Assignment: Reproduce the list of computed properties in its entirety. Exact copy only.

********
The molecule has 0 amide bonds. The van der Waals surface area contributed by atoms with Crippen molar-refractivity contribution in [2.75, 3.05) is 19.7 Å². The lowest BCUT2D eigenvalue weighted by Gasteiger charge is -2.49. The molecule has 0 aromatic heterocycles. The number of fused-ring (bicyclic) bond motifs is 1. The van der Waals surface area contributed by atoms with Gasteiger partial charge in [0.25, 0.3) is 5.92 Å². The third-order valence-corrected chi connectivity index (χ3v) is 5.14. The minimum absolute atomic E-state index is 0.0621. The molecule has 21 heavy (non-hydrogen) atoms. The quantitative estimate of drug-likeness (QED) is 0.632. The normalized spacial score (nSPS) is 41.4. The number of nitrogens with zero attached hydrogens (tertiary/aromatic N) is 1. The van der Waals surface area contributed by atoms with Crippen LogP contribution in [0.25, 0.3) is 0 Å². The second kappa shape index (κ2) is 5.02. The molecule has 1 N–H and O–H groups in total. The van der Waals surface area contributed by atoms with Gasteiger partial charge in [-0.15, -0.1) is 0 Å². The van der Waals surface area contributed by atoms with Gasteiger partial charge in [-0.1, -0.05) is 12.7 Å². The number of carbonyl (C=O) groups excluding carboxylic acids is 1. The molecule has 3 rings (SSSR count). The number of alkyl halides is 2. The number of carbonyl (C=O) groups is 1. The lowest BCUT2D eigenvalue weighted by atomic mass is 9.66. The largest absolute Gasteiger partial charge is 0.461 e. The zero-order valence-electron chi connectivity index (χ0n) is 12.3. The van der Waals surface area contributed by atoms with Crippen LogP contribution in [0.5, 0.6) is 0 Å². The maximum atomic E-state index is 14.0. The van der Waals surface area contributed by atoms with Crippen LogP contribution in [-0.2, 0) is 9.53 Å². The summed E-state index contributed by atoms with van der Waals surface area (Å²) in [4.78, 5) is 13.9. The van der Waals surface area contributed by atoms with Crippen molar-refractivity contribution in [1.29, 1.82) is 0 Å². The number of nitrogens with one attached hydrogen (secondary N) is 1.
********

The molecule has 0 amide bonds. The van der Waals surface area contributed by atoms with Crippen molar-refractivity contribution in [2.75, 3.05) is 19.7 Å². The lowest BCUT2D eigenvalue weighted by Gasteiger charge is -2.49. The molecule has 0 aromatic heterocycles. The number of fused-ring (bicyclic) bond motifs is 1. The van der Waals surface area contributed by atoms with Gasteiger partial charge in [0.25, 0.3) is 5.92 Å². The third-order valence-corrected chi connectivity index (χ3v) is 5.14. The minimum absolute atomic E-state index is 0.0621. The molecule has 21 heavy (non-hydrogen) atoms. The quantitative estimate of drug-likeness (QED) is 0.632. The normalized spacial score (nSPS) is 41.4. The number of nitrogens with zero attached hydrogens (tertiary/aromatic N) is 1. The van der Waals surface area contributed by atoms with Crippen LogP contribution in [0.25, 0.3) is 0 Å². The second kappa shape index (κ2) is 5.02. The molecule has 1 N–H and O–H groups in total. The van der Waals surface area contributed by atoms with Gasteiger partial charge in [-0.15, -0.1) is 0 Å². The van der Waals surface area contributed by atoms with Gasteiger partial charge in [-0.1, -0.05) is 12.7 Å². The number of carbonyl (C=O) groups excluding carboxylic acids is 1. The molecule has 3 rings (SSSR count). The number of alkyl halides is 2. The number of carbonyl (C=O) groups is 1. The lowest BCUT2D eigenvalue weighted by atomic mass is 9.66. The largest absolute Gasteiger partial charge is 0.461 e. The zero-order valence-electron chi connectivity index (χ0n) is 12.3. The van der Waals surface area contributed by atoms with Crippen LogP contribution in [0.5, 0.6) is 0 Å². The maximum atomic E-state index is 14.0. The van der Waals surface area contributed by atoms with Crippen LogP contribution in [-0.2, 0) is 9.53 Å². The summed E-state index contributed by atoms with van der Waals surface area (Å²) in [4.78, 5) is 13.9. The van der Waals surface area contributed by atoms with Crippen molar-refractivity contribution in [1.29, 1.82) is 0 Å². The number of nitrogens with one attached hydrogen (secondary N) is 1.